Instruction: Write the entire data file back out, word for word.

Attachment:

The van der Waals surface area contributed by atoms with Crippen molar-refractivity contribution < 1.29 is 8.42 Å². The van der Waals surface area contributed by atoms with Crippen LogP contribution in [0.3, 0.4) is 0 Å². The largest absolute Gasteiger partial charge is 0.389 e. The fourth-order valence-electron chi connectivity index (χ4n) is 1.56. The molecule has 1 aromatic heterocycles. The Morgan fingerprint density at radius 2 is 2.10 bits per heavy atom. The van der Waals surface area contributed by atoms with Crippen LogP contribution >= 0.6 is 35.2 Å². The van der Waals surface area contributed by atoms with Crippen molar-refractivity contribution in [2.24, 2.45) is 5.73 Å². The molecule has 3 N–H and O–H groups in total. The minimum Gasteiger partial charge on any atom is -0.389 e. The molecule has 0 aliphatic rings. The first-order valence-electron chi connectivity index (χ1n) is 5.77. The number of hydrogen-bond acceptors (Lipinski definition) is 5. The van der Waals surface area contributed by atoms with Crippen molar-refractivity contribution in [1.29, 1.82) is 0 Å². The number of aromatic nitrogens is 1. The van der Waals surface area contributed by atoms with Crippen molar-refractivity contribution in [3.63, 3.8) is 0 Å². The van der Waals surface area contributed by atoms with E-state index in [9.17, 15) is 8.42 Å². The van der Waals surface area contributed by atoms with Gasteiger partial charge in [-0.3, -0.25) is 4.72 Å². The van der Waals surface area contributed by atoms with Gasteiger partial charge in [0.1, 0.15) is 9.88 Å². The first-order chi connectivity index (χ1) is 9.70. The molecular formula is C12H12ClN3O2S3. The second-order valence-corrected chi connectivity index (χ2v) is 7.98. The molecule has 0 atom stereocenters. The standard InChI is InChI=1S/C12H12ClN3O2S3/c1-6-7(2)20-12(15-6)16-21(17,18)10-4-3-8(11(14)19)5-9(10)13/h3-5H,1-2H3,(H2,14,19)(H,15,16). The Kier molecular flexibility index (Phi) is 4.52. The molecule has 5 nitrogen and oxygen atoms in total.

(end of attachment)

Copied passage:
The van der Waals surface area contributed by atoms with Crippen molar-refractivity contribution < 1.29 is 8.42 Å². The van der Waals surface area contributed by atoms with Crippen LogP contribution in [0.3, 0.4) is 0 Å². The largest absolute Gasteiger partial charge is 0.389 e. The fourth-order valence-electron chi connectivity index (χ4n) is 1.56. The molecule has 1 aromatic heterocycles. The Morgan fingerprint density at radius 2 is 2.10 bits per heavy atom. The van der Waals surface area contributed by atoms with Crippen LogP contribution >= 0.6 is 35.2 Å². The van der Waals surface area contributed by atoms with Crippen molar-refractivity contribution in [2.24, 2.45) is 5.73 Å². The molecule has 3 N–H and O–H groups in total. The minimum Gasteiger partial charge on any atom is -0.389 e. The molecule has 0 aliphatic rings. The first-order valence-electron chi connectivity index (χ1n) is 5.77. The number of hydrogen-bond acceptors (Lipinski definition) is 5. The van der Waals surface area contributed by atoms with Crippen molar-refractivity contribution in [1.29, 1.82) is 0 Å². The number of aromatic nitrogens is 1. The van der Waals surface area contributed by atoms with Crippen molar-refractivity contribution in [3.63, 3.8) is 0 Å². The van der Waals surface area contributed by atoms with E-state index in [9.17, 15) is 8.42 Å². The van der Waals surface area contributed by atoms with Gasteiger partial charge in [-0.3, -0.25) is 4.72 Å². The van der Waals surface area contributed by atoms with Gasteiger partial charge in [0.1, 0.15) is 9.88 Å². The first-order chi connectivity index (χ1) is 9.70. The molecular formula is C12H12ClN3O2S3. The second-order valence-corrected chi connectivity index (χ2v) is 7.98. The molecule has 0 atom stereocenters. The standard InChI is InChI=1S/C12H12ClN3O2S3/c1-6-7(2)20-12(15-6)16-21(17,18)10-4-3-8(11(14)19)5-9(10)13/h3-5H,1-2H3,(H2,14,19)(H,15,16). The Kier molecular flexibility index (Phi) is 4.52. The molecule has 5 nitrogen and oxygen atoms in total.